Redefining possible for those who are blind or low vision
Blindness is not as scary as the movies or TV would have you believe, according to Susan Mazrui, director of global public policy for AT&T. “You just have to do things differently. I wouldn’t want to minimize the challenge, but blind people are capable of anything except driving — that is until self-driving cars become available,” she joked.
“Disability is just another characteristic, and it can be celebrated.”
Susan, a 26-year veteran of AT&T should know. Blind since age 17, she has redefined “possible” in an accessible environment and supportive community. In October, she will have plenty of occasions to honor those who are blind and low vision, while educating and advocating in the wider community.
Acknowledging there is a lot to celebrate and optimistic that the world is changing for the better, Susan said we still have a long way to go nonethless. “I look forward to a day when blindness is viewed as a characteristic one may have — another aspect of diversity to be celebrated,” she said. “I think this will come as other companies follow AT&T’s leadership with strong Accessibility and Inclusion programs. Once we all understand that disability is part of diversity, people will feel more comfortable sharing that they have a disability.”
October is Blind Awareness Month
Known as #blindawarenessmonth, October is dedicated to increasing understanding, expanding access and cultivating inclusion for people who are blind or have low vision. Events include:
Meet the Blind Month (#MeettheBlind), October
The National Federation of the Blind (NFB), founded in 1940, is the oldest and largest U.S.-based organization of blind Americans. The NFB celebrates Meet the Blind Month every October. Through organized Twitter chats and community-based outreach activities, the organization takes this opportunity to engage its members and educate the public.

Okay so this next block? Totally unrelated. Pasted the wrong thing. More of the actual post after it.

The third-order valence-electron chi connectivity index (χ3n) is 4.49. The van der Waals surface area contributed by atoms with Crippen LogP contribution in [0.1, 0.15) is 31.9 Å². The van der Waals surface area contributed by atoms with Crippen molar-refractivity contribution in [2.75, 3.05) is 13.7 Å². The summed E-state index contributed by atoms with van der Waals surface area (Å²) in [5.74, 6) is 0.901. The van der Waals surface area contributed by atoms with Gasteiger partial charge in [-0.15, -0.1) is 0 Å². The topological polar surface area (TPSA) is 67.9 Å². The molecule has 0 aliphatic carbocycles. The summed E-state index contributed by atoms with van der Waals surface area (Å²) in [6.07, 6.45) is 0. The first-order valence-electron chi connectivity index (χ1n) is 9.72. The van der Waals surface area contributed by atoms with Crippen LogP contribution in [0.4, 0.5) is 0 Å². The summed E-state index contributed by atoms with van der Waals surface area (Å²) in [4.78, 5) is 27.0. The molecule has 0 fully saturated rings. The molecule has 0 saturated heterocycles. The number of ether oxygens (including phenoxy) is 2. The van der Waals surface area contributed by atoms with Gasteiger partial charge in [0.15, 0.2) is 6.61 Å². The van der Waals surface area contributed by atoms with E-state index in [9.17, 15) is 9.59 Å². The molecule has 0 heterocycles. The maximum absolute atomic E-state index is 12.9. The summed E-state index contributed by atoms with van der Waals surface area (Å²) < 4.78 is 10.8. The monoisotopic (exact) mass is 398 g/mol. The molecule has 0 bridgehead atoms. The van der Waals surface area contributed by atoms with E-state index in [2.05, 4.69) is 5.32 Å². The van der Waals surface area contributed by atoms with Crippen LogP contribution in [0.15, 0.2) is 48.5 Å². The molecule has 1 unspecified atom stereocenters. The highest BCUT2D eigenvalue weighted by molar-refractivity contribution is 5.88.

White Cane Safety Day and Blind Americans Equality Day, October 15
President Lyndon B. Johnson first named Oct. 15 as White Cane Safety Day(#WhiteCaneSafetyDay) in 1964 to honor the achievements of blind and low vision people. In 2011, President Barack Obama issued the first annual Presidential Proclamation expanding the day’s focus to promote equal rights, calling it Blind Americans Equality Day. Today, both names are used interchangeably to mark the importance of the community and advocate for equal access.
Recognizing Blind Awareness Month
Throughout October, take advantage of the many opportunities to learn more and get involved. Here are a few ideas:
Start a discussion with someone in your life. If you are blind or have low vision, ask this person how much they know about blindness, what they aren't sure about and if they have questions. If you are not, reach out and ask someone who is blind or has low vision about their experiences.
Share your own story of blindness or low vision and how it has impacted your life. This could be a Facebook post, outreach at a local organization, a Youtube video or just talking with friends.
Advocate for safety and accessibility by speaking with others and encouraging them to keep walkways, crosswalks and paths free and clear.
Use social media to connect with others around the world who are celebrating and to let people know more about blindness in general. In addition to the hashtags listed above, try: #blindawarenessmonth #blindnessawarenessmonth #lowvison and #blindness.
Communicating with those who are blind and low vision
Courtesy of the National Federation of the Blind: Our sighted friends often ask for advice regarding what they should do or say when meeting a blind person. Blind people are ordinary people, so please don't be nervous around us. We are also highly capable people, so please don’t grab our arms, our canes, or our guide dogs if we haven't asked you to do so. For more tips, we invite you to read our courtesy rules of blindness.